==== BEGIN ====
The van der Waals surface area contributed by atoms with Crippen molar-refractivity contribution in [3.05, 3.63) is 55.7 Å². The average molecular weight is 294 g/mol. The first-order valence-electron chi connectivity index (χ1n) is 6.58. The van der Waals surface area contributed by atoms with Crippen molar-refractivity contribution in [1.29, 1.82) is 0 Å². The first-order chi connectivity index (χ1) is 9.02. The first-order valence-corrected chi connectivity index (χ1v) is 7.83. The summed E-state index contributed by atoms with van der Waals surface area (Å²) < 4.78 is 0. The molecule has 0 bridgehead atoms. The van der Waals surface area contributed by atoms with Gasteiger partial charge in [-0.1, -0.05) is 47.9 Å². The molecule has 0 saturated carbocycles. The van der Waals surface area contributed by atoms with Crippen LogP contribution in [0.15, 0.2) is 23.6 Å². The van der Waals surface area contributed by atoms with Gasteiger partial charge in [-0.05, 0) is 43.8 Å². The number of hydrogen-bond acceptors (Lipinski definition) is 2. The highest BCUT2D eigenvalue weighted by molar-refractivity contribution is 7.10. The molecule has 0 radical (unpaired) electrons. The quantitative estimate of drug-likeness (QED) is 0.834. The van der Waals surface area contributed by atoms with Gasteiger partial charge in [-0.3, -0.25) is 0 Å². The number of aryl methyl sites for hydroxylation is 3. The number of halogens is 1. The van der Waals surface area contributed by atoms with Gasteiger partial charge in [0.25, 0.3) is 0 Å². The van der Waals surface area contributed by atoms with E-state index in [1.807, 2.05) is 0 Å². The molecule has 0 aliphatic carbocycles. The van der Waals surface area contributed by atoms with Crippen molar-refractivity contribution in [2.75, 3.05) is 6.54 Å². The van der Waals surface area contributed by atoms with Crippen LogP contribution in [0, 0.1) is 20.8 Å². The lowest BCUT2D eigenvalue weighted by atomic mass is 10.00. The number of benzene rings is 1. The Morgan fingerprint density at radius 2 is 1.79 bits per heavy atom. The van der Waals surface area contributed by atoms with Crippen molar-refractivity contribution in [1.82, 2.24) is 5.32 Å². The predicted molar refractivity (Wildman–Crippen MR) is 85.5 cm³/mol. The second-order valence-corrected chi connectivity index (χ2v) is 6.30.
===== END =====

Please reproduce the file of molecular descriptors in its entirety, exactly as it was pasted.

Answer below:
The van der Waals surface area contributed by atoms with Crippen molar-refractivity contribution in [3.05, 3.63) is 55.7 Å². The average molecular weight is 294 g/mol. The first-order valence-electron chi connectivity index (χ1n) is 6.58. The van der Waals surface area contributed by atoms with Crippen molar-refractivity contribution in [1.29, 1.82) is 0 Å². The first-order chi connectivity index (χ1) is 9.02. The first-order valence-corrected chi connectivity index (χ1v) is 7.83. The summed E-state index contributed by atoms with van der Waals surface area (Å²) < 4.78 is 0. The molecule has 0 bridgehead atoms. The van der Waals surface area contributed by atoms with Gasteiger partial charge in [-0.1, -0.05) is 47.9 Å². The molecule has 0 saturated carbocycles. The van der Waals surface area contributed by atoms with Crippen LogP contribution in [0.15, 0.2) is 23.6 Å². The van der Waals surface area contributed by atoms with Gasteiger partial charge in [-0.05, 0) is 43.8 Å². The number of hydrogen-bond acceptors (Lipinski definition) is 2. The highest BCUT2D eigenvalue weighted by molar-refractivity contribution is 7.10. The molecule has 0 radical (unpaired) electrons. The quantitative estimate of drug-likeness (QED) is 0.834. The van der Waals surface area contributed by atoms with Gasteiger partial charge in [-0.3, -0.25) is 0 Å². The number of aryl methyl sites for hydroxylation is 3. The number of halogens is 1. The van der Waals surface area contributed by atoms with Gasteiger partial charge in [0.25, 0.3) is 0 Å². The van der Waals surface area contributed by atoms with E-state index in [1.807, 2.05) is 0 Å². The molecule has 0 aliphatic carbocycles. The van der Waals surface area contributed by atoms with Crippen molar-refractivity contribution in [2.75, 3.05) is 6.54 Å². The van der Waals surface area contributed by atoms with Crippen LogP contribution in [0, 0.1) is 20.8 Å². The lowest BCUT2D eigenvalue weighted by atomic mass is 10.00. The number of benzene rings is 1. The Morgan fingerprint density at radius 2 is 1.79 bits per heavy atom. The van der Waals surface area contributed by atoms with Crippen molar-refractivity contribution in [1.82, 2.24) is 5.32 Å². The predicted molar refractivity (Wildman–Crippen MR) is 85.5 cm³/mol. The second-order valence-corrected chi connectivity index (χ2v) is 6.30.